Michael Faraday transformed our understanding of the physical world when he realised that electromagnetic forces are carried by a field permeating the whole of space. This idea was formalized by James Clerk-Maxwell who constructed a unified theory of electromagnetism in which beams of light are undulations in the electromagnetic field. Maxwell’s theory implies that visible light is just one part of the electromagnetic spectrum.
The moon is 400 times smaller than the sun, but it’s also 400 times closer to earth, which means that remarkably, the two bodies appear to us as exactly the same size. For 14 days a month, the orbiting moon is on the ‘sunny’ side of the spinning earth, and the sunlight casts a shadow. Almost all the time, that shadow is projected way off into space; but on very particular occasions, the shadow falls onto the earth – the moon is obscuring our view of the sun.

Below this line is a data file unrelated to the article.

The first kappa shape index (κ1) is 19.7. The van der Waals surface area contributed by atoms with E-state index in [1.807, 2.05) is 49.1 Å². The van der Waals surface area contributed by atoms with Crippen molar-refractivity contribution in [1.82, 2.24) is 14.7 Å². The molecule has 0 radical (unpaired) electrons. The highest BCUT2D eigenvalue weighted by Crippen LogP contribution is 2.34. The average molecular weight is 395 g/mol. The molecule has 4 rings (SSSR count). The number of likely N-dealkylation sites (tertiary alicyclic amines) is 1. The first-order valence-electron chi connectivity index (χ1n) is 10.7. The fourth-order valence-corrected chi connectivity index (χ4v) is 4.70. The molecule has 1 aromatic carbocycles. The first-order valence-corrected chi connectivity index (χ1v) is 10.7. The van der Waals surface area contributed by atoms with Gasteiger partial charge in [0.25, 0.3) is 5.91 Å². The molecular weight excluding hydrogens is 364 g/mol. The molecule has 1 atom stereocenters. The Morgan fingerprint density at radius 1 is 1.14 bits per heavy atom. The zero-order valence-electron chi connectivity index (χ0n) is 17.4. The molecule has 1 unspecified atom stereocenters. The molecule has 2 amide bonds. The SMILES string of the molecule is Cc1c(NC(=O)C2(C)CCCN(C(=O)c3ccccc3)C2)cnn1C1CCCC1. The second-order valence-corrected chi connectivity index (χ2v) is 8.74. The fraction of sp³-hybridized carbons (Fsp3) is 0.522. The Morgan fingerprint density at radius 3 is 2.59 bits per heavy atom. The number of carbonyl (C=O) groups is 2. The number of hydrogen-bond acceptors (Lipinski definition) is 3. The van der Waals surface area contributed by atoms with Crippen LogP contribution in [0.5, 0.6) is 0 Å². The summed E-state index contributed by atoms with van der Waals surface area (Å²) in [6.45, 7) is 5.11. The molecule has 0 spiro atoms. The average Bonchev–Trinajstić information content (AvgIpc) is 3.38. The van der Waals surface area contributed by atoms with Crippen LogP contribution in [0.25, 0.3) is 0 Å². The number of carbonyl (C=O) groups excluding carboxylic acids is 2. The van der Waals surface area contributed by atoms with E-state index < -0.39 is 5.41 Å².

Contrary to common belief, black holes don’t swallow everything that comes nearby. In fact, they expel a good part of the gas of the centre of galaxies. This happens when a wind of ionized gas is formed in the vicinity of the black hole. In the case of supermassive black holes that occur at the centre of many galaxies, they produce a wind that can interact with the galaxy itself shaping its evolution through time.
The singer Madonna had a worldwide hit record in the 1980s (‘Material Girl’) in which she described herself as ‘the material girl living in a material world’. This is a prescient phrase for the world of today some 30 years after the release of this record. Although Madonna may have been referring to wealth and ‘cold hard cash’ in her song, the rapid development of goods for professional and consumer use really do put us at the mercy of all things material.
As eclipse 2017 quickly approaches, Americans—from astronomers to photographers to space enthusiasts—are preparing to witness the celestial wonder that is totality. Phenomenon found within planetary science has long driven us to observe and study space. Through a shared desire to dismantle and reconstruct the theories behind our solar system, ancient Greek philosophers and scientists built the foundation of planetary astronomy.